A great difficulty in this film was that the leading roles are minors and are played by young people who had no previous experience with acting. That’s why we started rehearsals very early. I had already planned a program that aimed to introduce Nikolas [Kisker], Alexander [Liakopoulos Buchholz], and Filopateer [Adel Hafiz Anas Mogras] to the realistic acting I was looking for. We started with drama games, and when I found out that they started to feel comfortable with their bodies and emotions, we proceeded to improvisations with various techniques. Only in the last stage did we rehearse with the script of the film. Then we started using a camera to watch and comment on the rehearsals. It was a very enjoyable and rewarding process. At this stage we started rehearsing with the other roles, played by professional actors.
I was very happy because the kids were ready faster than I expected [for] real shooting conditions. The ones we didn’t rehearse are the emotionally intense scenes. And I think we finally did it right because the kids found a way to perform them in their own, exceptional way.
The home where Daniel lives is meant to rehabilitate him and help him evolve as a young man, but in the end, it’s his relationship with Nidal that forces him to confront his troubled past and try to move on. Do you think this speaks to a larger truth about how we relate to the people and the world around us, and what ultimately inspires us to change?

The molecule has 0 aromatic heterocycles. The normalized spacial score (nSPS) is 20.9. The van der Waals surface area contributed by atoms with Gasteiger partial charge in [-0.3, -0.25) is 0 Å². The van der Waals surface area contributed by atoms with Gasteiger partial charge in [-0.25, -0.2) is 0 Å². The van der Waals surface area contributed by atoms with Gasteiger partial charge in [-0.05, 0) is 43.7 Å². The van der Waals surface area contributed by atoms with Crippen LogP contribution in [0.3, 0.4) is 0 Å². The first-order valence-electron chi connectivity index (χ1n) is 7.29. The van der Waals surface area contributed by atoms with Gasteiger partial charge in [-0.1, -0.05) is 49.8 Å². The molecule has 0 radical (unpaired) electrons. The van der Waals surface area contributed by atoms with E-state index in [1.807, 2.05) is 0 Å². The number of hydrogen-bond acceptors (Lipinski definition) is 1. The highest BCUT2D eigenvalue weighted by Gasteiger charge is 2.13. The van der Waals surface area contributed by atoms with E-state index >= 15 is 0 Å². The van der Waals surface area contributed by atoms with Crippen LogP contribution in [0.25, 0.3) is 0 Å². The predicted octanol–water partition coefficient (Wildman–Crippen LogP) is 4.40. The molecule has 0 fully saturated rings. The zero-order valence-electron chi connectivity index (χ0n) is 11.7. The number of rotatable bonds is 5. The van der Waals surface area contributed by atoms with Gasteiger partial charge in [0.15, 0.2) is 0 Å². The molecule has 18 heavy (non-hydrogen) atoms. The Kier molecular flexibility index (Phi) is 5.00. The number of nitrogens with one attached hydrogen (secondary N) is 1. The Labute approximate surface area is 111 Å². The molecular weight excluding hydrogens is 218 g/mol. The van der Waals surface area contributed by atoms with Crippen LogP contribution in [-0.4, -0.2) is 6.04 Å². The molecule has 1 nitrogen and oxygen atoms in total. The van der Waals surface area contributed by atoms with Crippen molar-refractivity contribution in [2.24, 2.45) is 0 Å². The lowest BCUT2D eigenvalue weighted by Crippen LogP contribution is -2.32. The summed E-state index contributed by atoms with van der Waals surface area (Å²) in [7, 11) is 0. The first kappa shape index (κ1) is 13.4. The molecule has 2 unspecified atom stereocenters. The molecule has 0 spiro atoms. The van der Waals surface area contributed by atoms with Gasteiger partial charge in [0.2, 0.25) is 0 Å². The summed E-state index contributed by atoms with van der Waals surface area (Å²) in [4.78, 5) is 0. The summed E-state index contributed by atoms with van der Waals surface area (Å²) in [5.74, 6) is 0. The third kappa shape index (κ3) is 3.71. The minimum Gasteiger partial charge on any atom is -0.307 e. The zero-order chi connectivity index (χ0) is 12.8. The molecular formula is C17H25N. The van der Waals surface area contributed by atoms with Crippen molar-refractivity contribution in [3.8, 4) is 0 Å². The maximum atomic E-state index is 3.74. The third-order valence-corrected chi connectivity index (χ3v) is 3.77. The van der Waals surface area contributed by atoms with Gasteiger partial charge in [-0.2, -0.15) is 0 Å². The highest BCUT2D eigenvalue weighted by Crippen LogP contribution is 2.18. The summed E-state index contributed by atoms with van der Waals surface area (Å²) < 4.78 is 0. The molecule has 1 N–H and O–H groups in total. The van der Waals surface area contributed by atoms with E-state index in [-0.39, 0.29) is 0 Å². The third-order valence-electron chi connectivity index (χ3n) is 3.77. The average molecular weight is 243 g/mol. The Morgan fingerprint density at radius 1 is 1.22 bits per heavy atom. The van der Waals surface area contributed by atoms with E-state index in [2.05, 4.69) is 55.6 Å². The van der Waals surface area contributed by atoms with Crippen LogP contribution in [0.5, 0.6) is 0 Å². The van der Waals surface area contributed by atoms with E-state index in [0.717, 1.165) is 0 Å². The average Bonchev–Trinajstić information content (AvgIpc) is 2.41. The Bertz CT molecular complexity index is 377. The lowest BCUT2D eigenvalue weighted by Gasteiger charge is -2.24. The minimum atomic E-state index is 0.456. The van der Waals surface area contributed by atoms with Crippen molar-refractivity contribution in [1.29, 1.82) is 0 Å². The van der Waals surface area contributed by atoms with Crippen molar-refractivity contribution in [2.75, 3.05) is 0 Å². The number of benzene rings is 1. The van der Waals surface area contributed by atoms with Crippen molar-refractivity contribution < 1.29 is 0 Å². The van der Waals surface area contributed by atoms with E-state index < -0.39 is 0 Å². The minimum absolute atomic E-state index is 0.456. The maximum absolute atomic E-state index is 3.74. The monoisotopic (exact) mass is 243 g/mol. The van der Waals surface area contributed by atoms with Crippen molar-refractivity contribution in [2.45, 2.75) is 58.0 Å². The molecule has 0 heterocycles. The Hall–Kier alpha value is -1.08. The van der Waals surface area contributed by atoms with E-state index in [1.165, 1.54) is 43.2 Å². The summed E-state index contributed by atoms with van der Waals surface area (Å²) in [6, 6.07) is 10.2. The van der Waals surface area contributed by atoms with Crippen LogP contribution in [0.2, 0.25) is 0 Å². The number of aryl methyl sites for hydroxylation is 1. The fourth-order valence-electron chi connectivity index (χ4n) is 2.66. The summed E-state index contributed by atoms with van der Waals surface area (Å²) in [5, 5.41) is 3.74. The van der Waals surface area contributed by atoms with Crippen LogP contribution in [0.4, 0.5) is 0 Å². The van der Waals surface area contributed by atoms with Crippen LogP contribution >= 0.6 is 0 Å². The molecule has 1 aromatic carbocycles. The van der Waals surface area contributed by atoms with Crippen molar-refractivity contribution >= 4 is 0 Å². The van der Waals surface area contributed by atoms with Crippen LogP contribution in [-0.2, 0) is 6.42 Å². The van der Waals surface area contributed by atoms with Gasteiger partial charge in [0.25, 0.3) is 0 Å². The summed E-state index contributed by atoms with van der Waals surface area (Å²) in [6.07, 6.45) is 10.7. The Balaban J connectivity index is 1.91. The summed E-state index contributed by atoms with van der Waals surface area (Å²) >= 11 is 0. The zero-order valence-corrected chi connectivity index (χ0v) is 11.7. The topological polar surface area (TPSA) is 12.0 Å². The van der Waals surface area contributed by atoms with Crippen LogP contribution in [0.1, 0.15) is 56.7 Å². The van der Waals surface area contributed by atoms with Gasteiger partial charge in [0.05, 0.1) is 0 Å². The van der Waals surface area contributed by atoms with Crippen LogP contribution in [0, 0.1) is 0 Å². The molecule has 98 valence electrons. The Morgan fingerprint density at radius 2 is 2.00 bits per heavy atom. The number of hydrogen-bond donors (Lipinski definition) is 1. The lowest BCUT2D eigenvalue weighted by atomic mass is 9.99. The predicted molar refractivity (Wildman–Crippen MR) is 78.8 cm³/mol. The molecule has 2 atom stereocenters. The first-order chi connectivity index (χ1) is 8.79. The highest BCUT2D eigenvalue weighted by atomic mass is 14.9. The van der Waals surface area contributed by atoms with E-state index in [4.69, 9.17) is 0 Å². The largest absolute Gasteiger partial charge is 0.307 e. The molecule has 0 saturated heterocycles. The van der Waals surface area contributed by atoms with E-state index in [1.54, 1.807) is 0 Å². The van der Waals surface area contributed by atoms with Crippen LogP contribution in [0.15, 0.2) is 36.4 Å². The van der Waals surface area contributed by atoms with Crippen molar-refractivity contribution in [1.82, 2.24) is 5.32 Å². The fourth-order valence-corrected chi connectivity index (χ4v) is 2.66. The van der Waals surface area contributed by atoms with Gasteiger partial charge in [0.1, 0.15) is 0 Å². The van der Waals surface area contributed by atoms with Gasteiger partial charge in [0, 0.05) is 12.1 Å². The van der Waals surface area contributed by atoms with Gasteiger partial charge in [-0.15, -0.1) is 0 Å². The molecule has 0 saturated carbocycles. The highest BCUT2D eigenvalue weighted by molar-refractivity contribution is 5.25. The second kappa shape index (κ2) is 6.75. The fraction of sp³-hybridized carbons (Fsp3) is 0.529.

This is a very interesting observation. Script-wise, we treated the community as a “family” whose cohesion is being tested for a variety of reasons, is “dysfunctional” and unfortunately, at this stage, is unable to play its role. Daniel finally finds his redemption outside the family, in the person of a refugee, a child from Syria. I think this is promising because it shows that one can find one’s way without the help of the family. This is something that also stems from my own personal experience.
“Daniel ‘16” is set against the very specific background of the refugee crisis in Greece. How do you feel this film speaks to global audiences?
I believe that the history of mankind is, above all, a refugee history. There is no nation or state that has not experienced it at some stage. That’s why it’s a very familiar subject to all people. On another level, we often become refugees in our own country, in our own “normal” life. Either when we lose our job and are desperately looking for something to save us, or when we lose a loved one, or when we are forced to make a fresh start.
After making two fiction films early in your career, you’ve spent the past 14 years making documentaries. What made you return to fiction with “Daniel ‘16,” and how would you say documentary work informed your approach to this film?
Indeed my last fiction film, “The Guardian’s Son,” was shot 14 years ago. I spent a lot of time shooting documentaries. This was rather an emotional need. It was a very fruitful period that helped me to understand many things about both people and cinema itself. I have to admit that I originally wanted to make a documentary about the community in Evros. In the process, however, I realized that the subject itself has important aspects that could not be presented with this film type. And so, of course, I returned to fiction.